In my review of Constellation Audio’s Altair preamplifier and Hercules power amplifiers in Issue 215 I concluded that these electronics “established a benchmark against which all other linestages and power amplifiers can be compared.” Since that review, which was the world premier of the debut electronics from newcomer Constellation Audio, the company’s products have received wide critical acclaim, tremendous commercial success, and are the choice of many loudspeaker manufacturers for show demonstrations.
The name Constellation Audio might have been new when I reviewed the Altair and Hercules, but the people behind the company are anything but new to high-end audio. Constellation was founded by the principals behind the Continuum Caliburn turntable. For Constellation Audio, they assembled a team of the world’s greatest designers to create a new line of reference-grade electronics, a team that included among others John Curl, Bascom King, Demian Martin, and James Bongiorno, all led by industry veteran Peter Madnick. (Sadly, James Bongiorno, the man behind Ampzilla and Great American Sound in the 1970s, passed away January 10, 2013.)
Although the Hercules delivered reference-quality performance, its $140,000-per-pair price put it out of reach for all but the most well-heeled of audiophiles. Plus, who really needs 1100W into 8 ohms (and 2kW into 2 ohms)?
Enter the Centaur monoblock, an amplifier that isn’t a trickle- down version of the Hercules, but rather is the same amplifier with half the output power. The schematic is identical, but the Hercules features cost-no-object parts such as Vishay foil resistors. This $54,000-per-pair Centaur monoblock delivers 500W into 8 ohms, which is more than sufficient to drive all but the lowest- sensitivity loudspeakers.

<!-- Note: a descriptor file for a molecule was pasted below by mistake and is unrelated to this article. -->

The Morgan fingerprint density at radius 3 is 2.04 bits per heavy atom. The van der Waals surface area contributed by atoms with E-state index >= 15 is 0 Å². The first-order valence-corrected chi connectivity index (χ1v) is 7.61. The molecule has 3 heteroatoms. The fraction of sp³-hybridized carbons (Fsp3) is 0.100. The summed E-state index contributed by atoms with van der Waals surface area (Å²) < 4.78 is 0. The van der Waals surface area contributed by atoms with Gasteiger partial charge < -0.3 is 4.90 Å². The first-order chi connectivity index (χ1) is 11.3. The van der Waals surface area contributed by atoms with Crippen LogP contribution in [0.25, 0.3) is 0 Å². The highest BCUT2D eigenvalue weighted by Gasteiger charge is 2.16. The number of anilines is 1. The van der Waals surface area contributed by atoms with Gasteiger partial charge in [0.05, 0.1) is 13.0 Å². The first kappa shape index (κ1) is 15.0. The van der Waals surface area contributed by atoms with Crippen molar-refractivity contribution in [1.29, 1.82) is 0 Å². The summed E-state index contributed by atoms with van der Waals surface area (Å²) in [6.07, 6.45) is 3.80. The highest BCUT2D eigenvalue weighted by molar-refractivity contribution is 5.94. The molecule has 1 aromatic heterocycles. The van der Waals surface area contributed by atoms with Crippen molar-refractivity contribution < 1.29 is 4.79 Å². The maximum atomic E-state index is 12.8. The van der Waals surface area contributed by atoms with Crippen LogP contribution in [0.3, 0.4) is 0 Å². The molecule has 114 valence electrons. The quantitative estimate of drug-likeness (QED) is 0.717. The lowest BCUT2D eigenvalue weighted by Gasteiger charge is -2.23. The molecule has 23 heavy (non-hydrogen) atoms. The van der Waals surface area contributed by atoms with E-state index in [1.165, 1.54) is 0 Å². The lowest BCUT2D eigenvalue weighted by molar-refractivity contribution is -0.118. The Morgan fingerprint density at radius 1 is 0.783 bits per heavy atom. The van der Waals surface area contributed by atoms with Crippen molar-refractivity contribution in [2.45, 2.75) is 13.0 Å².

The Centaur’s form factor is the more conventional rectangular chassis rather than the Hercules’ vertical tower design. A large bar running across the front panel turns the unit on and off; a tri- color LED within the bar indicates the operating status (off, on, warm-up, shut-down, mute). The rear panel offers two pairs of binding posts as well as two balanced inputs and one unbalanced inputs. A toggle switch selects between balanced an unbalanced operation. One of the balanced inputs is marked “Constellation Direct” and is used when driving the Centaur with a Constellation preamplifier. This input bypasses one entire gain stage in the Centaur. The chassis features an unusual surface texture machined into the aluminum along with ventilation holes in the side panels. The heat sinks are completely internal.
I won’t go into a full technical description here (see my Hercules review in Issue 215), but will hit the highlights. The output stage transistors are, unusually, all N-channel devices. Virtually all push- pull amplifiers employ complementary pairs of P-channel and N-channel transistors. These designations refer to the transistors’ polarity; the P-channel transistors handle the audio waveform’s positive polarity and the N-channel transistors handle the waveform’s negative polarity. But it’s impossible to make P-channel and N-channel transistors with identical characteristics; they don’t turn on and off with the same speed, introducing a waveform discontinuity at the zero crossing point where one transistor in the pair “hands off” the signal to the complementary transistor. Constellation’s answer is to use all N-channel transistors. The output stage is modular, and built around 125W elements that can be ganged together for higher output power. The Hercules output stage is built on eight such modules; the Centaur is built around four of these modules. Each module employs eight MOSFET output transistors, for a total of 32 transistors per Centaur monoblock.
Of course, the Centaur’s power supply is smaller than that of the Hercules, and the Centaur lacks the flagship’s cool functions such as the rear-panel readout of the amplifier’s operating parameters including internal temperature, output power at any given moment, and other features.